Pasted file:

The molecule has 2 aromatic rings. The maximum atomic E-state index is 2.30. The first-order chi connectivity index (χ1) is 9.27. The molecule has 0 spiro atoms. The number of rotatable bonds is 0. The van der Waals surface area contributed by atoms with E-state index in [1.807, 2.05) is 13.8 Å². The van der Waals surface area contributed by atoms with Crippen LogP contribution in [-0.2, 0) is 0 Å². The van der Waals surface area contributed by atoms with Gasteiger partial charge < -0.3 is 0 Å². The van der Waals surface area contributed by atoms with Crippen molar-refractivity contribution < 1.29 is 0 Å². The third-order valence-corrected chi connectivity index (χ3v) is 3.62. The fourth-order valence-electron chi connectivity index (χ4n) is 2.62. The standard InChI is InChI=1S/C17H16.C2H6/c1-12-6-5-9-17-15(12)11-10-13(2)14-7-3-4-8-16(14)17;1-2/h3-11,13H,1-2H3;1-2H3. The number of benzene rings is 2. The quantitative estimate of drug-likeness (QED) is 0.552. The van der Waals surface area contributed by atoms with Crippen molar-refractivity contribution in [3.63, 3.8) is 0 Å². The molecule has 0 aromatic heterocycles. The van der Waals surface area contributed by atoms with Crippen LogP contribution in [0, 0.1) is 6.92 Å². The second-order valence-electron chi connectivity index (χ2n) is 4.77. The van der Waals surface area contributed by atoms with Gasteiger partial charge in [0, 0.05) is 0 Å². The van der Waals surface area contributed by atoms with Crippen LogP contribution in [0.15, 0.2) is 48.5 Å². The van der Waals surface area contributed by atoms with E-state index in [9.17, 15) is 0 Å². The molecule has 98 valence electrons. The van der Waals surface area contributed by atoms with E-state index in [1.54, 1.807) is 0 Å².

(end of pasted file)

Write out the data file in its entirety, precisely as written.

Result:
The molecule has 2 aromatic rings. The maximum atomic E-state index is 2.30. The first-order chi connectivity index (χ1) is 9.27. The molecule has 0 spiro atoms. The number of rotatable bonds is 0. The van der Waals surface area contributed by atoms with E-state index in [1.807, 2.05) is 13.8 Å². The van der Waals surface area contributed by atoms with Crippen LogP contribution in [-0.2, 0) is 0 Å². The van der Waals surface area contributed by atoms with Gasteiger partial charge < -0.3 is 0 Å². The van der Waals surface area contributed by atoms with Crippen molar-refractivity contribution < 1.29 is 0 Å². The third-order valence-corrected chi connectivity index (χ3v) is 3.62. The fourth-order valence-electron chi connectivity index (χ4n) is 2.62. The standard InChI is InChI=1S/C17H16.C2H6/c1-12-6-5-9-17-15(12)11-10-13(2)14-7-3-4-8-16(14)17;1-2/h3-11,13H,1-2H3;1-2H3. The number of benzene rings is 2. The quantitative estimate of drug-likeness (QED) is 0.552. The van der Waals surface area contributed by atoms with Crippen molar-refractivity contribution in [3.63, 3.8) is 0 Å². The molecule has 0 aromatic heterocycles. The van der Waals surface area contributed by atoms with Crippen LogP contribution in [0, 0.1) is 6.92 Å². The second-order valence-electron chi connectivity index (χ2n) is 4.77. The van der Waals surface area contributed by atoms with Gasteiger partial charge in [0, 0.05) is 0 Å². The van der Waals surface area contributed by atoms with Crippen LogP contribution in [0.15, 0.2) is 48.5 Å². The van der Waals surface area contributed by atoms with E-state index in [9.17, 15) is 0 Å². The molecule has 98 valence electrons. The van der Waals surface area contributed by atoms with E-state index in [1.54, 1.807) is 0 Å².